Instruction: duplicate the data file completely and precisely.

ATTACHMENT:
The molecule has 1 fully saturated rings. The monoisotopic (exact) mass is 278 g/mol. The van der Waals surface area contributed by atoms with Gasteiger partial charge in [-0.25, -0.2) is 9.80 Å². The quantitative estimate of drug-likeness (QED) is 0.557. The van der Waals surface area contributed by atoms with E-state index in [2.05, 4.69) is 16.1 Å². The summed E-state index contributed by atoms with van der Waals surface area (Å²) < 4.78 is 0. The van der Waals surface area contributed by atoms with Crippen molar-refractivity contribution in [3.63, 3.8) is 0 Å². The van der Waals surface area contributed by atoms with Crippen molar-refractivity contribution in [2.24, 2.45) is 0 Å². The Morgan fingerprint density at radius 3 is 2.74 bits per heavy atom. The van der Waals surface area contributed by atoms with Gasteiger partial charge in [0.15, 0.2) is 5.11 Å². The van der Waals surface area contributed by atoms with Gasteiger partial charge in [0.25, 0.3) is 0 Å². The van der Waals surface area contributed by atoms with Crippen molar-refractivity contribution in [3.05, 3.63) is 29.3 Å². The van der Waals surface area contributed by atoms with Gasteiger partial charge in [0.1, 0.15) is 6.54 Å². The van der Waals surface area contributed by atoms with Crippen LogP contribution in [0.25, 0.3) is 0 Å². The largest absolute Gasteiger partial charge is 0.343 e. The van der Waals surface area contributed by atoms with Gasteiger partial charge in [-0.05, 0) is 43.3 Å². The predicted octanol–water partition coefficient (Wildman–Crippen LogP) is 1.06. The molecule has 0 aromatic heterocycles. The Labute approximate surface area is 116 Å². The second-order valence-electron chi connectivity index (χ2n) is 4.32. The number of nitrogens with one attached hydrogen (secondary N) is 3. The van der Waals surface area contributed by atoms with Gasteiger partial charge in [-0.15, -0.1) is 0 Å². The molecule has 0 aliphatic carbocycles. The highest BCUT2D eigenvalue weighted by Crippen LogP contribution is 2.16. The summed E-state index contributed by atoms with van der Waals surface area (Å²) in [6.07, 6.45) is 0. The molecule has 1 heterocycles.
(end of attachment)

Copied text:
The molecule has 1 fully saturated rings. The monoisotopic (exact) mass is 278 g/mol. The van der Waals surface area contributed by atoms with Gasteiger partial charge in [-0.25, -0.2) is 9.80 Å². The quantitative estimate of drug-likeness (QED) is 0.557. The van der Waals surface area contributed by atoms with E-state index in [2.05, 4.69) is 16.1 Å². The summed E-state index contributed by atoms with van der Waals surface area (Å²) < 4.78 is 0. The van der Waals surface area contributed by atoms with Crippen molar-refractivity contribution in [3.63, 3.8) is 0 Å². The van der Waals surface area contributed by atoms with Crippen molar-refractivity contribution in [2.24, 2.45) is 0 Å². The Morgan fingerprint density at radius 3 is 2.74 bits per heavy atom. The van der Waals surface area contributed by atoms with Gasteiger partial charge in [0.15, 0.2) is 5.11 Å². The van der Waals surface area contributed by atoms with Gasteiger partial charge in [0.25, 0.3) is 0 Å². The van der Waals surface area contributed by atoms with Crippen molar-refractivity contribution in [3.05, 3.63) is 29.3 Å². The van der Waals surface area contributed by atoms with Gasteiger partial charge in [0.1, 0.15) is 6.54 Å². The van der Waals surface area contributed by atoms with Crippen LogP contribution in [0.25, 0.3) is 0 Å². The largest absolute Gasteiger partial charge is 0.343 e. The van der Waals surface area contributed by atoms with Gasteiger partial charge in [-0.05, 0) is 43.3 Å². The predicted octanol–water partition coefficient (Wildman–Crippen LogP) is 1.06. The molecule has 0 aromatic heterocycles. The Labute approximate surface area is 116 Å². The second-order valence-electron chi connectivity index (χ2n) is 4.32. The number of nitrogens with one attached hydrogen (secondary N) is 3. The van der Waals surface area contributed by atoms with Gasteiger partial charge in [-0.15, -0.1) is 0 Å². The molecule has 0 aliphatic carbocycles. The highest BCUT2D eigenvalue weighted by Crippen LogP contribution is 2.16. The summed E-state index contributed by atoms with van der Waals surface area (Å²) in [6.07, 6.45) is 0. The molecule has 1 heterocycles.